The U.S. labor movement is in the midst of an existential crisis. Its leaders know times are changing and they must do something if organized labor is to survive. But the last thing union bosses want to do is to change. And that is a problem.

Richard Trumka took over the reins of the AFL-CIO, the nation’s largest labor organization, in 2009 vowing to reverse its dwindling numbers by bringing the movement in line with the current generation of workers. When Trumka died August 5 of a heart attack at age 72, only 10.8 percent of the U.S. workforce was unionized, down from 12.3 percent when he became AFL-CIO president.

Like his predecessor, John Sweeney, Trumka talked about modernizing the AF-CIO from time to time.  But in practice, he fought a rear-guard battle to hold off the tide of change. He spent 12 years attempting to make Congress rewrite laws to pressure workers into joining unions. Fundamentally rethinking the labor movement was never seriously pursued. Workers would have to adapt to the movement, not vice versa.

Nostalgia drove the thinking of Trumka, Sweeney, and others in the movement. Unions were broadly popular in the mid-20th century. Precise numbers are hard to come by, but Census Bureau data indicate that about one-third of the nation’s entire workforce was unionized in 1950s. Because unions represented such a wide swath of the country, they were often inclined towards centrist policies and small “c” conservatism.

However, beginning in the mid-1970s, U.S. manufacturing, one of the mainstays of the labor movement, began to suffer. The U.S.’s post-World War II economic boom was partly due to a lack of competition. European and Japanese manufacturing had been shattered in the war. Foreign competition came roaring back in the mid-60s, and companies struggled as American consumers bought cheaper goods that were now available. Layoffs, factory closures, outsourcing, and moving operations abroad became common and the labor movement began to suffer. As new industries emerged, unions were slow to try to organize them — when they tried at all. The unionization rate was only 20.1 percent in 1981 according to the Labor Department, and it has been on a steady downward path ever since.

The labor movement’s centrist tendencies shrank along with its own decline. Sweeney saw the movement’s salvation in electing a more pro-union, and therefore more liberal, Congress. Democrats like Bill Clinton with his centrist “third way’-think would not suffice. Sweeney dedicated ever-larger amounts of members’ dues for this purpose.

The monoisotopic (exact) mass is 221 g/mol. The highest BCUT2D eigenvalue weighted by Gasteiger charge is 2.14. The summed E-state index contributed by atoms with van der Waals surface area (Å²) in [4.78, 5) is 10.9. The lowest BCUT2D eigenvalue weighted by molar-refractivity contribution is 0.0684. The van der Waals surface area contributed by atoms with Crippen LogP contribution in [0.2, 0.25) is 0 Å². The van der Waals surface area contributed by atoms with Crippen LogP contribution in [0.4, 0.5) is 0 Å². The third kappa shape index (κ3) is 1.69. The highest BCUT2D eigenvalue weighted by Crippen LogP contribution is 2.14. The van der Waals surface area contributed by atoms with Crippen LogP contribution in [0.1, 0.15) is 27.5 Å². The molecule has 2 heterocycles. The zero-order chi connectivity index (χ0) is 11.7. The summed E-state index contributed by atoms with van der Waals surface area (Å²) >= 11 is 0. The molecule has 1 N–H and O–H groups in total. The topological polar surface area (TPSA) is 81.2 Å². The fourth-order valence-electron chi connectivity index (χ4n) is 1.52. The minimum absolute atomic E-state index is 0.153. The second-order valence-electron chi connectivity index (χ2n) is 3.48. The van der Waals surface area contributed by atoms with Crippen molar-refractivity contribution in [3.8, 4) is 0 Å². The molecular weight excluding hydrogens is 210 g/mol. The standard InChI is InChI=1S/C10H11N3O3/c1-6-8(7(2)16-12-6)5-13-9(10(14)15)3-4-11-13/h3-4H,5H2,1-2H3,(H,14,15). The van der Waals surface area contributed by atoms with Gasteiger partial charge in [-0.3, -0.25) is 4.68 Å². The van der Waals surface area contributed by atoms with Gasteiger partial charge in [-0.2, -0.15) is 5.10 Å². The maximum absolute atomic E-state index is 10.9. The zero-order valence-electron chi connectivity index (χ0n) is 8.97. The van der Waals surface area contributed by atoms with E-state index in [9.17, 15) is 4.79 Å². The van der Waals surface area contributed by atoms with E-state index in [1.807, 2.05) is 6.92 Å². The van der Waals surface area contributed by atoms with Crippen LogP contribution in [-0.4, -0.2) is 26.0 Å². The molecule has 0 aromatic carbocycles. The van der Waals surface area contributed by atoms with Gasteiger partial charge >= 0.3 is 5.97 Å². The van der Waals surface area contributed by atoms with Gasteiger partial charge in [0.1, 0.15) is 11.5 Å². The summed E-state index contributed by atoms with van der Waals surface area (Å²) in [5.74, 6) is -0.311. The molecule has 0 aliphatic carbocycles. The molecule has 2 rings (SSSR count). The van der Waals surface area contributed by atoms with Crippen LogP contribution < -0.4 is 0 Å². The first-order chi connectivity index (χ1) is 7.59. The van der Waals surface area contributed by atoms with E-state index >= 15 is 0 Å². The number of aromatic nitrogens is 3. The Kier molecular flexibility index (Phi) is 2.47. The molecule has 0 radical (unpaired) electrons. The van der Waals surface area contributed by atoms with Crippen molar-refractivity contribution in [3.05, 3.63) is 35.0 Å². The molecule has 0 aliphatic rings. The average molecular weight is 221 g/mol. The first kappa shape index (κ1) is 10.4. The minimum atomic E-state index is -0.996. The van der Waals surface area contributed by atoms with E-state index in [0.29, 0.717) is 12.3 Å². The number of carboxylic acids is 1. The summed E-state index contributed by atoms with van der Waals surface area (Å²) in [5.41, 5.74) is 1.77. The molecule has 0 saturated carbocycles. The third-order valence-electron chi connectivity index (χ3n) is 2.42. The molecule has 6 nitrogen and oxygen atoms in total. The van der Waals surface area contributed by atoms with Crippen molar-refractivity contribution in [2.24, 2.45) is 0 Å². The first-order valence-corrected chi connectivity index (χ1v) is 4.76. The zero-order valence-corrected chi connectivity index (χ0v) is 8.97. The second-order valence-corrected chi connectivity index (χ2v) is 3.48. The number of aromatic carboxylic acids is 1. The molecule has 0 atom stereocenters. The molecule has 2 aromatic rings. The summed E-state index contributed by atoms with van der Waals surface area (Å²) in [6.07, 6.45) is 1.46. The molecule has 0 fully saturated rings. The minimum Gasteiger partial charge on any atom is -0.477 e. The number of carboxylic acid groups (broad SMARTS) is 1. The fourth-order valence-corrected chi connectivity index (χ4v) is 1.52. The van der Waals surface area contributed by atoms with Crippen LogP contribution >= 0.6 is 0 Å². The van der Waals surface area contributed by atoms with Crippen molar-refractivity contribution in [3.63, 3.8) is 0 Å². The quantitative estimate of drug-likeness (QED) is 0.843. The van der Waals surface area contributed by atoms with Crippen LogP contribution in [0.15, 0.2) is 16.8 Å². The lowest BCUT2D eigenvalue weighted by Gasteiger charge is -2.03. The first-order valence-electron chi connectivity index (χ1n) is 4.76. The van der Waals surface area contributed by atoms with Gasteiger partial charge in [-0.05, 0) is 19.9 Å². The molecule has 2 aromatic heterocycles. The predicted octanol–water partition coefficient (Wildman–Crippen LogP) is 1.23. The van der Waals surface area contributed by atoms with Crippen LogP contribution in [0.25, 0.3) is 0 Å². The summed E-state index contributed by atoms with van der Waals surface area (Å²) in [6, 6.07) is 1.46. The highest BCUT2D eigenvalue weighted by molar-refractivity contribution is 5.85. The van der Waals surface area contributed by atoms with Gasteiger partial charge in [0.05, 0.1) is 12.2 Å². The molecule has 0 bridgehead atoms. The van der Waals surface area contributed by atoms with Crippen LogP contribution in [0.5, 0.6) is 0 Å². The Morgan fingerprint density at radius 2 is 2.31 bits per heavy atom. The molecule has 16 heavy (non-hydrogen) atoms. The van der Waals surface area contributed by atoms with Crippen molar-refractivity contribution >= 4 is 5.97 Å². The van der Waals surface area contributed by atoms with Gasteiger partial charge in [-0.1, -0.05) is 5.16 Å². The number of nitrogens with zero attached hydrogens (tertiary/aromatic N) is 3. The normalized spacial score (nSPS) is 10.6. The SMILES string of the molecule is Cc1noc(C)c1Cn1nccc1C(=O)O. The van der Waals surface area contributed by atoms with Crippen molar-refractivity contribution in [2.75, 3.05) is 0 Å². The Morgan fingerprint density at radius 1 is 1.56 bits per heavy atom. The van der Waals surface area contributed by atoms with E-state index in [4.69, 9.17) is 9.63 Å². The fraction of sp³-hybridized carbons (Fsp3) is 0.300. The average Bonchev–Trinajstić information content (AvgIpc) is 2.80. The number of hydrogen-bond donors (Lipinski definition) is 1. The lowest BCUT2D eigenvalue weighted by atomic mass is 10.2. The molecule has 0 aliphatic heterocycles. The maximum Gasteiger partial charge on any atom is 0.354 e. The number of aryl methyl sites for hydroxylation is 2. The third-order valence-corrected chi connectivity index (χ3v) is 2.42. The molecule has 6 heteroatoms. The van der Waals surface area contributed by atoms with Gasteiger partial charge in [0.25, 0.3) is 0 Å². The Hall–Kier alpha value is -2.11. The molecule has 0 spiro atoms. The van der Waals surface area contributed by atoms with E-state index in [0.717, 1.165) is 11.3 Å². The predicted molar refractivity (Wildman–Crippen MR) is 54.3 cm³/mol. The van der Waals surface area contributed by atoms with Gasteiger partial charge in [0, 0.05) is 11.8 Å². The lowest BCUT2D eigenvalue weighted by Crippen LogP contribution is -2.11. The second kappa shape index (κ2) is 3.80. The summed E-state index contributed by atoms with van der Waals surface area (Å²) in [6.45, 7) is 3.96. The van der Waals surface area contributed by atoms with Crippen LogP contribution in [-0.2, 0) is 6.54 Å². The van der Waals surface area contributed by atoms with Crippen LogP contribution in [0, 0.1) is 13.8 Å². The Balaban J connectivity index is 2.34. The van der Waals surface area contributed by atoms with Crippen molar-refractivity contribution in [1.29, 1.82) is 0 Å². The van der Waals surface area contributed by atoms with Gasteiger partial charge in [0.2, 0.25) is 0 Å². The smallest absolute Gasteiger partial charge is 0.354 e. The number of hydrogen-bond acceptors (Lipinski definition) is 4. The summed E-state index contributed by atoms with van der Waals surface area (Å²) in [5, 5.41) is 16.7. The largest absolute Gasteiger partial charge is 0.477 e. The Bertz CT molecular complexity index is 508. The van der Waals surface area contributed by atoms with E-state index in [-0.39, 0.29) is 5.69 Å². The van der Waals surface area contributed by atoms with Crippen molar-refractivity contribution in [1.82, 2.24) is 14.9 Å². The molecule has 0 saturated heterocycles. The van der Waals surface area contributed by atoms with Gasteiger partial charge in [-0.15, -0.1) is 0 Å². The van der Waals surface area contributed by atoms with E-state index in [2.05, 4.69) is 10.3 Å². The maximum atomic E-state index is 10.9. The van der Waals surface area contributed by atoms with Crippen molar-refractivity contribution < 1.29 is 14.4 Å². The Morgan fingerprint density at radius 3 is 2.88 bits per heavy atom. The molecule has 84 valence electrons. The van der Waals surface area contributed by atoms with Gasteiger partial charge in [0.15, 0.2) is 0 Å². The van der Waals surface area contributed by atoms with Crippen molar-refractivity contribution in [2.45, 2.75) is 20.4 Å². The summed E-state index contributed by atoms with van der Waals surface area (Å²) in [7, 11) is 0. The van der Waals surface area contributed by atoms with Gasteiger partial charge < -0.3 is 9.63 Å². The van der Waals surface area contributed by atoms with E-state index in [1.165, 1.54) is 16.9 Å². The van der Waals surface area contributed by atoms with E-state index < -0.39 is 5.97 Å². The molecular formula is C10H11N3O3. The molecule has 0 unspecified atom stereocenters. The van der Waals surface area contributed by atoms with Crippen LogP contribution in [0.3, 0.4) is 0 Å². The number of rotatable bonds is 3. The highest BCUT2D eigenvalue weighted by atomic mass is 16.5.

Trumka, Sweeney’s hand-picked successor, pushed even further in that direction. He tried to get the Obama administration to pass the Employee Free Choice Act, legislation that would have rewritten the National Labor Relations Act to eliminate most workplace organizing elections. There wouldn’t be any pesky federally monitored elections to verify that a majority of workers actually wanted the union. The union’s claim would suffice.

More recently, Trumka was pushing the Biden administration to pass the Protecting the Right to Organize (PRO) Act. It would, among other things, strip 27 states of their right to work laws. They say an individual worker cannot be forced to join or otherwise financially contribute to a union. Nothing about a right-to-work law prevents workers from joining a union; it just makes it their personal choice.

Trumka was fond of claiming 60 million workers were interested in joining unions. But surely if that were the case it wouldn’t be necessary to get rid of the right-to-work laws or to eliminate workplace organizing elections. The workers wouldn’t invoke their right to work protections and would ensure unions won every workplace election.

Another provision in the PRO Act really highlights labor’s problematic thinking: Its requirement that the nation adopt California’s “ABC” rules for when a worker can be classified as a contractor – i.e., freelancer – as opposed to a traditional employee. The ABC rules prohibit companies from hiring contractors for anything relating to their main business and prohibit workers from accepting short-term contract work unless they’re full-time freelancers. This is intended to hobble so-called “gig economy” companies like Uber and Lyft that rely exclusively on contract work, which is far harder to organize than traditional employees. In practice, that would make it illegal for workers to have side hustles. Rideshare driving for a few hours a week for some quick cash would be prohibited. They could drive full-time or not all, but nothing in-between. To the PRO Act’s fans, that’s apparently better than coming up with some kind of alternate arrangement to accommodate those workers.

As a reporter, I interviewed Trumka enough over the years to discern that he believed his own rhetoric and did want to help workers. His approach was ultimately paternalistic, however. He believed he knew what the workers needed better than they did and he’d yank them back into line if necessary. If the labor movement is to survive it must change that way of thinking.